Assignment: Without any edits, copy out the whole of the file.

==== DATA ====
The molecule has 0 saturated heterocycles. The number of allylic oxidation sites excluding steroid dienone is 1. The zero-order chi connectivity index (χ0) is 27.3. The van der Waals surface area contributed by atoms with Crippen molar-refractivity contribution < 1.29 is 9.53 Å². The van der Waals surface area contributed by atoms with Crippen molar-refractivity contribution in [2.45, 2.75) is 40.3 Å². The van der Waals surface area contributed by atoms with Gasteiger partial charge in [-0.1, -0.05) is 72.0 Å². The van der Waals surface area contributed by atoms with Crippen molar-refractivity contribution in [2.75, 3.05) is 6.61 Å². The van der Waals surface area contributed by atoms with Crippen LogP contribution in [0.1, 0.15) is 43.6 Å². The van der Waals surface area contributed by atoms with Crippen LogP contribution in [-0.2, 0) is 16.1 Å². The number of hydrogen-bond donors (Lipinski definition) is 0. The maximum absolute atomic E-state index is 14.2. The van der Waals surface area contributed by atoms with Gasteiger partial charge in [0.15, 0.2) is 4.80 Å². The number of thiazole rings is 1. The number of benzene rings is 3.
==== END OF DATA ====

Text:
The molecule has 0 saturated heterocycles. The number of allylic oxidation sites excluding steroid dienone is 1. The zero-order chi connectivity index (χ0) is 27.3. The van der Waals surface area contributed by atoms with Crippen molar-refractivity contribution < 1.29 is 9.53 Å². The van der Waals surface area contributed by atoms with Crippen molar-refractivity contribution in [2.45, 2.75) is 40.3 Å². The van der Waals surface area contributed by atoms with Gasteiger partial charge in [-0.1, -0.05) is 72.0 Å². The van der Waals surface area contributed by atoms with Crippen molar-refractivity contribution in [2.75, 3.05) is 6.61 Å². The van der Waals surface area contributed by atoms with Crippen LogP contribution in [0.1, 0.15) is 43.6 Å². The van der Waals surface area contributed by atoms with Crippen LogP contribution in [-0.2, 0) is 16.1 Å². The number of hydrogen-bond donors (Lipinski definition) is 0. The maximum absolute atomic E-state index is 14.2. The van der Waals surface area contributed by atoms with Gasteiger partial charge in [0.15, 0.2) is 4.80 Å². The number of thiazole rings is 1. The number of benzene rings is 3.